Disney+ is a direct-to-consumer OTT streaming video service, which Disney Chair and CEO Bob Iger says allows the company to maintain a tighter brand affinity with its customers than ever before. The deep relationship to a broad line up of Disney’s brands means fans are more likely to see their films, watch their shows, visit the theme parks where they can visit those worlds, and buy the merchandise and apparel that allows them to show their brand affinity.
To say Disney+ is just a streaming service is a bit of a misnomer. It’s a gateway drug into the Disney lifestyle.
Where will you be able to find Disney+?
If you have a smart TV you will be able to download an app for it. If not you’ll need a Roku, Chromecast, or similar device. Yesterday Disney CEO Bob Iger said they’re close to a deal to appear on Apple TV too, even though that’s a rival platform. There will be mobile apps for your phone or tablet as well.
What does OTT mean?
It stands for Over the Top as in something that comes on top of traditional television broadcast or cable services, usually driven over the internet. The growth of the OTT market means its easier than ever for families to unbundle from cable packages and maybe go as far as cutting the cable cord all together. Disney+ and ESPN+ is Disney waking up to consumer demands as much as it is a strategic long term move for Disney.
With Disney+ being for the family friendly brands, Hulu will continue to be home of titles that are targeted at lovers of subject matter that’s a bit more adult. Now that Disney owns controlling interest in Hulu, Iger says Disney will likely provide a package price for users who want both Disney+ and Hulu.
How and when will Disney+ make money for The Mouse?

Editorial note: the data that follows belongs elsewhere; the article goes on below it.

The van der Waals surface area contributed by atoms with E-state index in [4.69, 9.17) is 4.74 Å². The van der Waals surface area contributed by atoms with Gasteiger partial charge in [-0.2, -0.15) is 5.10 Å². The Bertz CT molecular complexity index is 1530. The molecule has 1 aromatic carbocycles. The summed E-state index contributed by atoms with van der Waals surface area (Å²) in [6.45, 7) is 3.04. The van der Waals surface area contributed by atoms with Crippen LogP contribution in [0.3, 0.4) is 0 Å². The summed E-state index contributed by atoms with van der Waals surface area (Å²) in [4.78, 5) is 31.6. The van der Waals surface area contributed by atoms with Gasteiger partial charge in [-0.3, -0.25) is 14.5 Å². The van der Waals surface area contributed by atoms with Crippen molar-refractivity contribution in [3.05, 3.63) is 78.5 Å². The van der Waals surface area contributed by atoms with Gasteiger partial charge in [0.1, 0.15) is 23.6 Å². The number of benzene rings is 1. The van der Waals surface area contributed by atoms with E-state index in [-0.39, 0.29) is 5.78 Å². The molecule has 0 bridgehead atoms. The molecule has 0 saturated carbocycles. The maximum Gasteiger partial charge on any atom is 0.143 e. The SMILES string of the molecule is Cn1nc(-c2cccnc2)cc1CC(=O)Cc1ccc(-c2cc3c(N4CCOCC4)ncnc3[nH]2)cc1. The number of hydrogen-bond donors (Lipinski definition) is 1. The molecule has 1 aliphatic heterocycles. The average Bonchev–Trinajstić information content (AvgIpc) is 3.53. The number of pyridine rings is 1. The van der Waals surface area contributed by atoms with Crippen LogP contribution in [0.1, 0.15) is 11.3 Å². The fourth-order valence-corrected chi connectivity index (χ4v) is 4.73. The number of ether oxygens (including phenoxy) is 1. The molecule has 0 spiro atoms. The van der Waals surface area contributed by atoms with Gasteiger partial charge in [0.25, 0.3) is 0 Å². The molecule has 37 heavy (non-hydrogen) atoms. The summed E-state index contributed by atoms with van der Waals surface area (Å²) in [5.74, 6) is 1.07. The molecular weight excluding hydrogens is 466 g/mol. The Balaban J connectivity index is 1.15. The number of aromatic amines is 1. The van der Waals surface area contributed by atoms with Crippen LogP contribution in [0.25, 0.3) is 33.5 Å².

In its investor presentation, Disney said it will sign up between 60 million to 90 million consumer by the end of its 2024 fiscal year (with about 20 million to 30 million of those located in the USA). It also expects Hulu subscriber base to continue to grow to around 60 million. Those seem like huge numbers, but there’s also a large cost to build, program, and run a streaming service.
Wall Street thinks Disney is on the right path here and rewarded Walt Disney Company stock with a 12% increase after the Investor meeting on Thursday. Netflix, the chief rival to Disney+, on the other hand took a big hit.
This is interesting because it’s a multi-year ramp up to profitability for Disney+. Netflix is profitable, but is also borrowing a lot of money to make original programming. Thanks to giant profits Disney probably won’t have to borrow, but it will have to spend billions to compete. If Disney is unable to convince enough people to subscribe then the value proposition changes for the company.
I’m pretty confident this won’t be a problem for Disney+. I think the biggest problem will be maintaining an affordable price to compete against a growing list of competitors. That list already includes Netflix, Apple, Amazon, CBS all-access, YouTube, AT&T, Warnermedia, and a ton of smaller bundles and services. As we saw with the price increase at YouTube this week, the consumer awareness of price to value is high. People dropped their cable services because they want choice, but they also want savings. That said, Netflix has been able to raise their prices over the last few years and still managed to grow. If the Disney+/Hulu bundle is within a few bucks of Netflix that’s a real powerful competitor.
As Iger continues to say, great storytelling is Disney’s best asset. Their purchases of Pixar, Marvel, Lucasfilm were all because of the great storytelling at those studios was a match for Disney. How the Fox purchase works out remains to be seen, but that was mostly existential reasoning. If Disney hadn’t grown itself, it would risk being consumed by competitors.
While The Walt Disney Company may be making a big bet that consumer demand will continue to shift toward unbundled streaming services and away from its very profitable packaged sports and entertainment cable channels, it isn’t changing its other core businesses, mainly theme parks, movies, and related merchandise. Those all remain very profitable and with the acquisition of 20th Century Fox will continue to drive Disney to grow to a potential $100 billion a year in revenue. With a 20% profit margin goal, that will keep investors happy for a long time to come.
Now that you’ve had a day or two to digest Disney’s big reveal of its Disney+ streaming service, how do you feel about the product mix it will deliver and the price point of $6.99 a month or $69.99 a year?